Community Emergency Assistance Programs (CEAP) is a community-based, non-profit agency dedicated to providing information, referrals, advocacy and assistance to our neighbors. While we are located in Brooklyn Center, we have no geographic boundaries to our services and any neighbor who needs our services may use them.
CEAP mobilizes resources, shares abundance and nourishes neighbors to create and celebrate a healthier, stronger and connected community.
Rooted in Faith.
Brooklyn Center resident, Madeleine Roche, founded Community Emergency Assistance Program (CEAP) in April 1970 as a response to the growing need for human services in the Brooklyn Center and Brooklyn Park area. She and other community members joined with local churches to bridge the assistance gap for those in need. In 1971, CEAP was incorporated as a tax-exempt charitable organization and elected its first Board of Directors.
Since its inception, CEAP has operated out of several locations. Its first office was in the Catholic Church of St. Alphonsus rectory, and with the help of the Brooklyn Center Jaycees and the Bicentennial Commission, CEAP moved into the old Brooklyn Center City Hall until it burned down in 1977. CEAP operated temporarily out of two houses until it could be moved into a building on land donated by a community resident in 1980. For the next seventeen years, CEAP occupied that building on Brooklyn Blvd until moving into the 78th Ave building in Brooklyn Park in 1997.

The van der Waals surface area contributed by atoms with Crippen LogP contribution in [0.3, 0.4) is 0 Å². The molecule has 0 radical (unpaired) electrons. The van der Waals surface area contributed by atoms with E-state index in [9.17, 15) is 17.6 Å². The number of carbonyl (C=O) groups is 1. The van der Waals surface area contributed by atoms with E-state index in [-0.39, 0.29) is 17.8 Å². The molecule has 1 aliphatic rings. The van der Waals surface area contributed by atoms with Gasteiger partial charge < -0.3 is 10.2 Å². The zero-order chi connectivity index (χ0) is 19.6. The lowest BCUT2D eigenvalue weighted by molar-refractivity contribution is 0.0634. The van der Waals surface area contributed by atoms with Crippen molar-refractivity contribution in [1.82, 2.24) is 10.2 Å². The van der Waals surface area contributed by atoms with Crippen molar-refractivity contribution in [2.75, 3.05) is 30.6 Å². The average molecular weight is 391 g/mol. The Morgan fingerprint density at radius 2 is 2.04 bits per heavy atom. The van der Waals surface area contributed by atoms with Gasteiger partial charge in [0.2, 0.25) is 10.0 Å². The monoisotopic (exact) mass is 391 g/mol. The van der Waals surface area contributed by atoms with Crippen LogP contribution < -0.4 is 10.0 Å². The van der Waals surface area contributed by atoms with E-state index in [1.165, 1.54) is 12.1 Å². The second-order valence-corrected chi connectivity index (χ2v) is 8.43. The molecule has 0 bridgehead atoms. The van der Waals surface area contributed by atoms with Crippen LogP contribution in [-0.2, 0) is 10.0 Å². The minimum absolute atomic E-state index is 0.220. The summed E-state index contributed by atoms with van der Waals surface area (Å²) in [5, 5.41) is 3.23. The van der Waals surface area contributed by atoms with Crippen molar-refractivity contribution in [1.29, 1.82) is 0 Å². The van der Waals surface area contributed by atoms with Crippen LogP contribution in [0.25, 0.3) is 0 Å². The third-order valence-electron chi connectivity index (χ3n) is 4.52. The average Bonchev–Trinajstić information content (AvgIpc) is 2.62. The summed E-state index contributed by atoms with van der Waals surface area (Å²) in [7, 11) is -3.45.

Blooming Where We Are Planted.
In the fall of 2012, CEAP moved into a new facility, the Northwest Family Service Center, in partnership with Hennepin County Public Health and Human Services and Osseo Area Schools Early Childhood Enrollment and Continuing Education Centers. This partnership allows us to offer “wrap around services” in one location. We know that hunger is a symptom of other issues. Our partnership gives the resources to our families that they need to find sustainable solutions that will move them to independence. Our collaboration meets the needs our families have today and also provides resources for housing, healthcare, and education.
Today, in collaborative partnerships with community, corporate and government agencies and faith communities, we are helping our neighbors meet their basic needs and provide skills and resources to achieve self-sufficiency. Together, we want a stronger, healthier and connected community.